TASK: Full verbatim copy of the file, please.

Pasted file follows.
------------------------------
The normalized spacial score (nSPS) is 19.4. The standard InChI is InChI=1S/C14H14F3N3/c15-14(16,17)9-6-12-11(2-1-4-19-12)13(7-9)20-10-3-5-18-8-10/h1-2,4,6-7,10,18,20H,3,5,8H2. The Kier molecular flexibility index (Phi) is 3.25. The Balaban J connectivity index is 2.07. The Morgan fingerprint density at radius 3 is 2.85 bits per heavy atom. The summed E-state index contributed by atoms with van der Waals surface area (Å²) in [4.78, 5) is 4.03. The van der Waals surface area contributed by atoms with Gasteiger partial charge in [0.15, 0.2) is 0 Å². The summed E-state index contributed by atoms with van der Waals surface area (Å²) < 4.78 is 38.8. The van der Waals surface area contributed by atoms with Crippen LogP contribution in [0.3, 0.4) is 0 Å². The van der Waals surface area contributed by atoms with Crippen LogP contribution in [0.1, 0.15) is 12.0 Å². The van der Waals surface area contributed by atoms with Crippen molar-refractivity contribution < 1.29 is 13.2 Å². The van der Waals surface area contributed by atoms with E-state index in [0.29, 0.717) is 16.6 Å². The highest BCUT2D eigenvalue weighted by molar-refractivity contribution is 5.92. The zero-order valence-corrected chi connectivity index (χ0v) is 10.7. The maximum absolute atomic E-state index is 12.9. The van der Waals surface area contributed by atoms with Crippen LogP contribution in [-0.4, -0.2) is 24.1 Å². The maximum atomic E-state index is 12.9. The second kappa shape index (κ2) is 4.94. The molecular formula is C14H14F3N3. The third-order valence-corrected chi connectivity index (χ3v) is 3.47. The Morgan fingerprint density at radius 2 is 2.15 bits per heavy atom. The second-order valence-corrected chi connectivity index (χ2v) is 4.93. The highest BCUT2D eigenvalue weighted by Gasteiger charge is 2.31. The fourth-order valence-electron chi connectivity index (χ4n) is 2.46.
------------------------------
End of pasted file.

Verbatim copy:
The normalized spacial score (nSPS) is 19.4. The standard InChI is InChI=1S/C14H14F3N3/c15-14(16,17)9-6-12-11(2-1-4-19-12)13(7-9)20-10-3-5-18-8-10/h1-2,4,6-7,10,18,20H,3,5,8H2. The Kier molecular flexibility index (Phi) is 3.25. The Balaban J connectivity index is 2.07. The Morgan fingerprint density at radius 3 is 2.85 bits per heavy atom. The summed E-state index contributed by atoms with van der Waals surface area (Å²) in [4.78, 5) is 4.03. The van der Waals surface area contributed by atoms with Gasteiger partial charge in [0.15, 0.2) is 0 Å². The summed E-state index contributed by atoms with van der Waals surface area (Å²) < 4.78 is 38.8. The van der Waals surface area contributed by atoms with Crippen LogP contribution in [0.3, 0.4) is 0 Å². The van der Waals surface area contributed by atoms with Crippen LogP contribution in [0.1, 0.15) is 12.0 Å². The van der Waals surface area contributed by atoms with Crippen molar-refractivity contribution < 1.29 is 13.2 Å². The van der Waals surface area contributed by atoms with E-state index in [0.29, 0.717) is 16.6 Å². The highest BCUT2D eigenvalue weighted by molar-refractivity contribution is 5.92. The zero-order valence-corrected chi connectivity index (χ0v) is 10.7. The maximum absolute atomic E-state index is 12.9. The van der Waals surface area contributed by atoms with Crippen LogP contribution in [-0.4, -0.2) is 24.1 Å². The maximum atomic E-state index is 12.9. The second kappa shape index (κ2) is 4.94. The molecular formula is C14H14F3N3. The third-order valence-corrected chi connectivity index (χ3v) is 3.47. The Morgan fingerprint density at radius 2 is 2.15 bits per heavy atom. The second-order valence-corrected chi connectivity index (χ2v) is 4.93. The highest BCUT2D eigenvalue weighted by Gasteiger charge is 2.31. The fourth-order valence-electron chi connectivity index (χ4n) is 2.46.